History of eishin ryu iaido

The full name of the style of Iaï-do that is the most widely practiced in central Japan today is muso jikiden eishin ryu, meaning “peerless, direct transmission, true-faith style of eishin.” Eishin Ryu claims a lineage about 450 years long, making it the second oldest existant martial art form in Japan.

The founder of eishin ryu was Hayashizaki Jinsuke Minamoto Shigenobu, who lived between 1546 and 1621 in present-day Kanagawa prefecture. Many of the historical details of Hayashizaki's life are suspect, since, like most famous martial artists in Japan, his story has been widely fictionalized, but it seams clear that he grew up during a time of constant warfare in Japan, and was exposed to various sword fighting methods from an early age. It is said that he went to Yamagata prefecture to pray for guidance and receive divine inspiration for a new way of drawing the sword.Whatever the circumstances, at some point he established his own style of swordsmanship and called it shimmei muso ryu, “divinely inspired, unparalleled style”.

Hayashizaki's iaï-do has had many names since then. It is considered the foundation for the two major styles of iaï-do practised today: eishin ryu and muso shinden ryu. In each generation a headmaster, or soke, has been appointed to guide the practice of the art, and each soke has had his own influence on the development of iaido.

Eishin ryu claims an unbroken line of transmission from Hayashizaki Jinsuke through twenty two generations to the present-day soke, Ikeda Takashi Seiko, who was appointed by his predecessor Fukui Tarao soke. The names of all the headmasters from the founders time are as follows:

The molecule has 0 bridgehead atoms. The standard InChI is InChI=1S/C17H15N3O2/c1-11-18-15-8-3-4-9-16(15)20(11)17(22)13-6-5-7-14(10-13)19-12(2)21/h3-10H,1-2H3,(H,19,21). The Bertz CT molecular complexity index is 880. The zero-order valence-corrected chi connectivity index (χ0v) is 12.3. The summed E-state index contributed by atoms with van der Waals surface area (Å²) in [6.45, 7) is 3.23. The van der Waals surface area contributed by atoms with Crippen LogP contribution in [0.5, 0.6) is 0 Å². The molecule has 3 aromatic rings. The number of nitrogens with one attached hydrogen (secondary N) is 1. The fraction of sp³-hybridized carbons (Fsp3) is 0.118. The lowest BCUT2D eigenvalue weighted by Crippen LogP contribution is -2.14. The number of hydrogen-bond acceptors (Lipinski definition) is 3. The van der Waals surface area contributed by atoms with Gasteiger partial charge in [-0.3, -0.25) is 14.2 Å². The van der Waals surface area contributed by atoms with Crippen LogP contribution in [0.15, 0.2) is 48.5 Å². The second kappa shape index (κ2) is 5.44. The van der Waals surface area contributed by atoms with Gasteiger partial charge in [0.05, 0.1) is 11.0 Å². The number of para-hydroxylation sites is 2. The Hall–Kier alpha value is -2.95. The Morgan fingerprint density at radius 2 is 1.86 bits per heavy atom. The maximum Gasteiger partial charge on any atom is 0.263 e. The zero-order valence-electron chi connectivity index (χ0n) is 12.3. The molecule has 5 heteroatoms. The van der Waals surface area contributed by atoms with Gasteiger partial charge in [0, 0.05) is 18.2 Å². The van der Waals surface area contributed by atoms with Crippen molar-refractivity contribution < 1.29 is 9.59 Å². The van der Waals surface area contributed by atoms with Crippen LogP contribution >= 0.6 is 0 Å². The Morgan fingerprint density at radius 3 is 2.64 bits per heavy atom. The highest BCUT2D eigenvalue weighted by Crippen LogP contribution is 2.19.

Hayashizaki Jinsuke Minamoto Shigenobu

2 - Tamiya Heibei Narimasa
3 - Nagano Muraku Nyudo Kinrosai
4 - Momo Gumbei Mitsushige
5 - Arikawa Shozaemon Munetsugu
6 - Banno Dan-Uemon-no-Jô Nobusada
7 - Hasegawa Chikaranosuke Eïshin
8 - Arai Seitetsu Seishin
9 - Hayashi Rokudayu Morimasa
10 - Hayashi Yasudayu Seisho
11 - Oguro Motoemon Kiyokatsu
12 - Hayashi Masu-no-Jô Masanari
13 - Yoda Manzo Takakatsu
14 - Hayashi Yadayu Masataka
15 - Tanimura Kame-no-Jô Takakatsu
16 - Goto Masasuke Magobei
17 - Oe Masamichi Roshu
18 - Hokiyama Namio
19 - Fukui Harumasa Tekkotsu
20 - Kono Minoru Hyakuren
21 - Fukui Torao
22 - Ikeda Takashi Seiko

The current 23rd soke is Fukui Masato (son of Fukui Torao).

Most iaï-do historians agree that the inspiration for the name eishin ryu came from the name of the seventh generation headmaster, Hasegawa Chikaranosuke Eishin. Certainly the characters used in his name are the same as those used in the name of the style.

After the eleventh generation, the lineage split into two separate lines: one leading to Saito Iamau, the eighteenth generation soke of the muso shinden ryu, and the other to Ikeda Takashi Seiko, as shown above.

There are a number of others, less widely practiced forms of Iaï-do that grew out of Hayashizaki Jinsuke’s art.

Today, eishin ryu is practiced by two or three thousand people in Japan, and has exponents around the world. The administration of the system is primarily handled by the Eishin Ryu Traditions Association, led by the soke, and by the all Japan Iaï-do Federation, which oversees competitions and promotions in many different Iaï-do styles.